A proposed entertainment district downtown would allow restaurants and cafés to play outdoor music a little louder and later.
City Commissioner Paul Caragiulo has been spearheading the effort, and although an ordinance has not been drafted, the framework for the entertainment district calls for an increased decibel sound level and an extra hour before nightly noise restrictions go into effect.
The proposed district would stretch more than six downtown blocks from Central Avenue east to U.S. 301, and from Fruitville Road south to State Street (see map).
Caragiulo said current regulations are ambiguous and prohibit most sounds downtown, and that a vibrant downtown should include some sidewalk cafés with music.
According to Caragiulo, it makes sense to set aside an area downtown with specific noise rules — instead of applying an outlying neighborhood rule to the more active downtown area.
A handful of residents spoke out against the measure at the Downtown Improvement District meeting Tuesday, Dec. 11, after Caragiulo made a presentation on the concept.
“I live in 50 Central, and I don’t want to live in an entertainment zone,” said David Eckel.
Other downtown condo residents said they wouldn’t mind seeing more shops and restaurants, but are not in agreement of a block of late-night establishments.
Faye Beloff lives in a condo unit above Club Ivory. She spoke of an early-morning noise incident in November.
“I was awakened by boom, boom, boom from a DJ at Ivory,” Beloff said. “Police didn’t do anything. They walked in and said, ‘Lower the music.’”
If the proposed entertainment district moves ahead, the rules need to be enforced, Beloff said.
Under the current noise ordinance, if police respond to a complaint and someone at the loud-music source turns down the volume, no summons is issued, said Sarasota Capt. Paul Sutton.
“That is the way the ordinance is written,” Sutton said.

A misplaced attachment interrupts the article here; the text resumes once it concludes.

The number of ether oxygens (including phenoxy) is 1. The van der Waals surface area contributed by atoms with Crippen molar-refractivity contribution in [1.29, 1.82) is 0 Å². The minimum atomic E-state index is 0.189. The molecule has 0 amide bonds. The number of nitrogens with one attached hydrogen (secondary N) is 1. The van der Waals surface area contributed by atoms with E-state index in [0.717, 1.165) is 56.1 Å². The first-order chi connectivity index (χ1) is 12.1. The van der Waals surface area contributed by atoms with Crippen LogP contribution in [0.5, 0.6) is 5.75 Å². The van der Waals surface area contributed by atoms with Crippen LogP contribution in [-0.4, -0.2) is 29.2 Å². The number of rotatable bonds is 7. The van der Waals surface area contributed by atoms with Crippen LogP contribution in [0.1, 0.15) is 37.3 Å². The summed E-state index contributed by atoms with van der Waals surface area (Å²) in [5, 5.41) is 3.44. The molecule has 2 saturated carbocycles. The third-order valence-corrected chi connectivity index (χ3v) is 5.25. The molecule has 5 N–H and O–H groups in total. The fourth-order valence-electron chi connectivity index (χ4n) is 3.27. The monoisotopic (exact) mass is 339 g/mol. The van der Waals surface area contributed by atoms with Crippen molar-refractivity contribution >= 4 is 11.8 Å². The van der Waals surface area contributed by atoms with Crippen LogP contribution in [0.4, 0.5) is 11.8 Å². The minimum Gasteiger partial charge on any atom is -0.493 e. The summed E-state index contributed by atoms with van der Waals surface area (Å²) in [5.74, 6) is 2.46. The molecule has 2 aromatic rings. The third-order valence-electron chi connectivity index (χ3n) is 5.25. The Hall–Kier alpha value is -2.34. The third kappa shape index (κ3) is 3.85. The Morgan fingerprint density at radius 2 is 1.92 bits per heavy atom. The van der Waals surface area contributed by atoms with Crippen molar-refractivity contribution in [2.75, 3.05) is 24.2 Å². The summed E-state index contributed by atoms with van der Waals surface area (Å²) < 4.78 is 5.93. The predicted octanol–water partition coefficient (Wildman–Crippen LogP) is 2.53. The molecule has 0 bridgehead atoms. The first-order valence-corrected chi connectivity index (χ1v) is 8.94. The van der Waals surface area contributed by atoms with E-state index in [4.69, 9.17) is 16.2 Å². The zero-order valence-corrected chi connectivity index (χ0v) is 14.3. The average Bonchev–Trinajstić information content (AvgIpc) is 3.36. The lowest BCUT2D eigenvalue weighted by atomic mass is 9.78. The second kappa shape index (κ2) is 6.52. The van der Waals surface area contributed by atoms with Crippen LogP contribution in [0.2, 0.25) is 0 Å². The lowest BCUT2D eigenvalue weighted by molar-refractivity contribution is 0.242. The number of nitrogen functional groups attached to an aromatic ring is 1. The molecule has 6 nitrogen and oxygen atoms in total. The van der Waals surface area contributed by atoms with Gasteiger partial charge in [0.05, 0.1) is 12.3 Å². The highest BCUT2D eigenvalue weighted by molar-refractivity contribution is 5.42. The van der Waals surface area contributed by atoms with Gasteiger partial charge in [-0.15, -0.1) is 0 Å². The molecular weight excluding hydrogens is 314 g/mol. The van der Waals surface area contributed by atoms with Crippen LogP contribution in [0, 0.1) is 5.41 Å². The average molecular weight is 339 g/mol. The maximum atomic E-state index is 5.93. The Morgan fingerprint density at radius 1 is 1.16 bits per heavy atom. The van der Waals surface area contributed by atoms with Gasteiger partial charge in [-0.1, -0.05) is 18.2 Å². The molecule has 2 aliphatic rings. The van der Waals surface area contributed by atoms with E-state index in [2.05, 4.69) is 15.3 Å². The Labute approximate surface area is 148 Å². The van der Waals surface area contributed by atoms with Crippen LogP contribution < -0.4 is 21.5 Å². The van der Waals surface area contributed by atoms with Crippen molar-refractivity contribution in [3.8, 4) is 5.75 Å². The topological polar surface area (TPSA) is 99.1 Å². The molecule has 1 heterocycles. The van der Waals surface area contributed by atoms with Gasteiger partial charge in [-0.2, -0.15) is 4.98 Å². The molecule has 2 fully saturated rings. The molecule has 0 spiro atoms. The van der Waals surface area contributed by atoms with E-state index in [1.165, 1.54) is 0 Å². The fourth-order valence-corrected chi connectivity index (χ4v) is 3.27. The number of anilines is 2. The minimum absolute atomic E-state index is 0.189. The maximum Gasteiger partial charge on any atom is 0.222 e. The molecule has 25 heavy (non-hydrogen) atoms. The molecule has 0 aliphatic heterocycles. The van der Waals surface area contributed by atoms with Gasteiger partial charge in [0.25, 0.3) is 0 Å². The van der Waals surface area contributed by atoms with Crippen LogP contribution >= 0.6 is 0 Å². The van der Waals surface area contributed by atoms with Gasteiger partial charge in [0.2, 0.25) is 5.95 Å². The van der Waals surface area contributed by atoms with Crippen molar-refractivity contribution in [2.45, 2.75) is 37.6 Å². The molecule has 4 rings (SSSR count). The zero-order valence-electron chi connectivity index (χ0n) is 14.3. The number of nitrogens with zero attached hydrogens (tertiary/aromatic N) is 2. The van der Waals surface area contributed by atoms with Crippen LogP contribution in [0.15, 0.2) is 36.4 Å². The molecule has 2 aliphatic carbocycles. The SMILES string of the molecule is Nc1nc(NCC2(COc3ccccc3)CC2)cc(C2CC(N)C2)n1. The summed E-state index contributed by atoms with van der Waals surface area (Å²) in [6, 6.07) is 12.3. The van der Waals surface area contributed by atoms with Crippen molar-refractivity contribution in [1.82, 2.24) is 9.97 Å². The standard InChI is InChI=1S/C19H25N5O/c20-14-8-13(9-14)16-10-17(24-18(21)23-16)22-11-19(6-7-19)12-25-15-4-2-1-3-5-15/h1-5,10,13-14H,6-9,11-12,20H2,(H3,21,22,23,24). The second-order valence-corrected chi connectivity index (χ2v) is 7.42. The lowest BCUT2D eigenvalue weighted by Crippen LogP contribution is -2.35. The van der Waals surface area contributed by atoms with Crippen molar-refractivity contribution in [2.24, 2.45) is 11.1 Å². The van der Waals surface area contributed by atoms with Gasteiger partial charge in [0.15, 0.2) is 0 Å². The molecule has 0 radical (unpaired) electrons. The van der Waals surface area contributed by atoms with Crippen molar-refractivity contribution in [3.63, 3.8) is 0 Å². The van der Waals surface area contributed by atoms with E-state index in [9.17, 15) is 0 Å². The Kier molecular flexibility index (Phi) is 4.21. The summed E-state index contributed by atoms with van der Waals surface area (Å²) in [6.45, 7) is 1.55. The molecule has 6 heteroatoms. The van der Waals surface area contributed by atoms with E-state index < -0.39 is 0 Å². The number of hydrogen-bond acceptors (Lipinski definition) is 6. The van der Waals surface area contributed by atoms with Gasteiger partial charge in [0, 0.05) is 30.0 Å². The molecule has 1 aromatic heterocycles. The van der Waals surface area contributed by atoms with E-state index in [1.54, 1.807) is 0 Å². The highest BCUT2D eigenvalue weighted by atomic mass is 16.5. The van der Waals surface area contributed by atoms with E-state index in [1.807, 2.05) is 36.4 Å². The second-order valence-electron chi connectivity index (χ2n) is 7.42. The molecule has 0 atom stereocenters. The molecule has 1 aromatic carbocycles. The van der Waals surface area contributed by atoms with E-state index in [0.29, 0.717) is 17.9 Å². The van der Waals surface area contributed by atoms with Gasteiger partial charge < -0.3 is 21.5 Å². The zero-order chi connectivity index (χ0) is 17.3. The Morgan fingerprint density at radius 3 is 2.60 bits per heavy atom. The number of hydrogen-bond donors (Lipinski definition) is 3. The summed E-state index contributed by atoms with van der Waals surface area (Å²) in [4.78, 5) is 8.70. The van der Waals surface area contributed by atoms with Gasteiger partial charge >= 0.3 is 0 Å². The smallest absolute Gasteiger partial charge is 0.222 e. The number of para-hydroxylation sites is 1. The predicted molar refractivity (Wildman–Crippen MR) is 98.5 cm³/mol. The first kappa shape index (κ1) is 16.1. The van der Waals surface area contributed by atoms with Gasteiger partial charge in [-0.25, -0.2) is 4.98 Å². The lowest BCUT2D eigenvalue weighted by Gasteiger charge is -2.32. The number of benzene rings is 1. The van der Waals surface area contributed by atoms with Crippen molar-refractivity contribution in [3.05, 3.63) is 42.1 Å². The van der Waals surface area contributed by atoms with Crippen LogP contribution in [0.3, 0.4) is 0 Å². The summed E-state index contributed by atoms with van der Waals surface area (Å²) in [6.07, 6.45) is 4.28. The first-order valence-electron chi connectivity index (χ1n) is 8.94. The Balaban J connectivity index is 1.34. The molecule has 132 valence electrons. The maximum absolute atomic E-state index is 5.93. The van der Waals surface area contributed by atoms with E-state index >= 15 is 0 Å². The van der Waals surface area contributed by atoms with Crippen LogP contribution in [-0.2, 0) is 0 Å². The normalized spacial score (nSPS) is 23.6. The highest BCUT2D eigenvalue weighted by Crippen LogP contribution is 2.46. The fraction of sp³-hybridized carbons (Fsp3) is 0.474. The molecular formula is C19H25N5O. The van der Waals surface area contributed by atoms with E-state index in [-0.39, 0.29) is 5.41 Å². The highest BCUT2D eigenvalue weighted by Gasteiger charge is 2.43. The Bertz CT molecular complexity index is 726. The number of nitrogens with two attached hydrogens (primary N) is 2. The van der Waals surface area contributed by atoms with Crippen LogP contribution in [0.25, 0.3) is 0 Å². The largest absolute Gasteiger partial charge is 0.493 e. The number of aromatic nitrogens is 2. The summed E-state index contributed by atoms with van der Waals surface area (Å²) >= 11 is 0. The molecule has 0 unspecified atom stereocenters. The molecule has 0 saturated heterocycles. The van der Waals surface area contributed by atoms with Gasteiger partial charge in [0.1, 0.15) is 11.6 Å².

John Vetri, property manager at Five Points, also talked about Club Ivory.
He said there were fewer problems with the low-key restaurant that was there before the nightclub occupied that space.
“We were talking light jazz, and now we have a full-blown club there,” Vetri said.
Vetri said he would like to see any conversations about noise proposals or entertainment district involve downtown residents.
From January to Dec. 11, there were 204 noise complaints throughout the city; two summonses were issued downtown, both at 1400 Main St.
Ron Rayevich, a resident at The Plaza at Five Points, said downtown needs a vibrant retail climate, not live-music venues that are closed all day when other shops and cafés are open on Main Street.
“The question is whether an entertainment zone will become a new Bourbon Street or a new Ybor City,” Rayevich said.
“No one whom I am aware of wants to make this Bourbon Street or Ybor,” said Caragiulo.
Peter Fanning, president of the Downtown Sarasota Condominium Association, worked with Caragiulo on the proposal. Fanning said the city’s current noise ordinance is confusing, and the purpose of an entertainment district is not to create a “club-row atmosphere.”
“Is this a place with strip joints? No, that is not what anyone who is responsible for what happens downtown wants,” Fanning said.
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